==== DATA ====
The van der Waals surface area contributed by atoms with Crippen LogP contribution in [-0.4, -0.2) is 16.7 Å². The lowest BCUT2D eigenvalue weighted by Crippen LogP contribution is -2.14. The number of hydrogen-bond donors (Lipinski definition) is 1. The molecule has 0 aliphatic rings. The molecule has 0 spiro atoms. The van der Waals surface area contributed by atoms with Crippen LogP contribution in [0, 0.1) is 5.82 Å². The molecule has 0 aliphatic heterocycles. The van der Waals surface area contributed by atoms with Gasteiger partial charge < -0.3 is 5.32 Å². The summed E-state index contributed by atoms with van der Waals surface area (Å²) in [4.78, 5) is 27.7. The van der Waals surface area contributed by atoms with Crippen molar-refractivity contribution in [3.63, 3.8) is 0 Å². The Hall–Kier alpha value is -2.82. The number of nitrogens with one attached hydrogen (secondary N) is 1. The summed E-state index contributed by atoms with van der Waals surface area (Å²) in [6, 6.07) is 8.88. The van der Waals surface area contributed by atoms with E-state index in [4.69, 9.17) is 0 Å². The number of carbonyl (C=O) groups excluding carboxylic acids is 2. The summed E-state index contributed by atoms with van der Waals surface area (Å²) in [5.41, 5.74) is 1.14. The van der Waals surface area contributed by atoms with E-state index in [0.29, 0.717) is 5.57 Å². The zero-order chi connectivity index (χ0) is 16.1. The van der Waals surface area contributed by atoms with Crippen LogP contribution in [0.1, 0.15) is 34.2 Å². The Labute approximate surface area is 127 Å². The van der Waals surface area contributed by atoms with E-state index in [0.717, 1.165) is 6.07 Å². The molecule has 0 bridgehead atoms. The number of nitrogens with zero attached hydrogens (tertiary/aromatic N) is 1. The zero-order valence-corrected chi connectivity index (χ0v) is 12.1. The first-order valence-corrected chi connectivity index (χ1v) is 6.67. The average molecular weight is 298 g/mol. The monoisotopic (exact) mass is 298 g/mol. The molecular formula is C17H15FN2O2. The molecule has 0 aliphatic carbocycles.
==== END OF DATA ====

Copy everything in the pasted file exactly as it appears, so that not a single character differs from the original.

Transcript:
The van der Waals surface area contributed by atoms with Crippen LogP contribution in [-0.4, -0.2) is 16.7 Å². The lowest BCUT2D eigenvalue weighted by Crippen LogP contribution is -2.14. The number of hydrogen-bond donors (Lipinski definition) is 1. The molecule has 0 aliphatic rings. The molecule has 0 spiro atoms. The van der Waals surface area contributed by atoms with Crippen LogP contribution in [0, 0.1) is 5.82 Å². The molecule has 0 aliphatic heterocycles. The van der Waals surface area contributed by atoms with Gasteiger partial charge < -0.3 is 5.32 Å². The summed E-state index contributed by atoms with van der Waals surface area (Å²) in [4.78, 5) is 27.7. The van der Waals surface area contributed by atoms with Crippen molar-refractivity contribution in [3.63, 3.8) is 0 Å². The Hall–Kier alpha value is -2.82. The number of nitrogens with one attached hydrogen (secondary N) is 1. The summed E-state index contributed by atoms with van der Waals surface area (Å²) in [6, 6.07) is 8.88. The van der Waals surface area contributed by atoms with E-state index in [4.69, 9.17) is 0 Å². The number of carbonyl (C=O) groups excluding carboxylic acids is 2. The summed E-state index contributed by atoms with van der Waals surface area (Å²) in [5.41, 5.74) is 1.14. The van der Waals surface area contributed by atoms with E-state index in [0.29, 0.717) is 5.57 Å². The zero-order chi connectivity index (χ0) is 16.1. The van der Waals surface area contributed by atoms with Crippen LogP contribution in [0.1, 0.15) is 34.2 Å². The Labute approximate surface area is 127 Å². The van der Waals surface area contributed by atoms with E-state index in [0.717, 1.165) is 6.07 Å². The molecule has 0 bridgehead atoms. The number of nitrogens with zero attached hydrogens (tertiary/aromatic N) is 1. The zero-order valence-corrected chi connectivity index (χ0v) is 12.1. The first-order valence-corrected chi connectivity index (χ1v) is 6.67. The average molecular weight is 298 g/mol. The monoisotopic (exact) mass is 298 g/mol. The molecular formula is C17H15FN2O2. The molecule has 0 aliphatic carbocycles.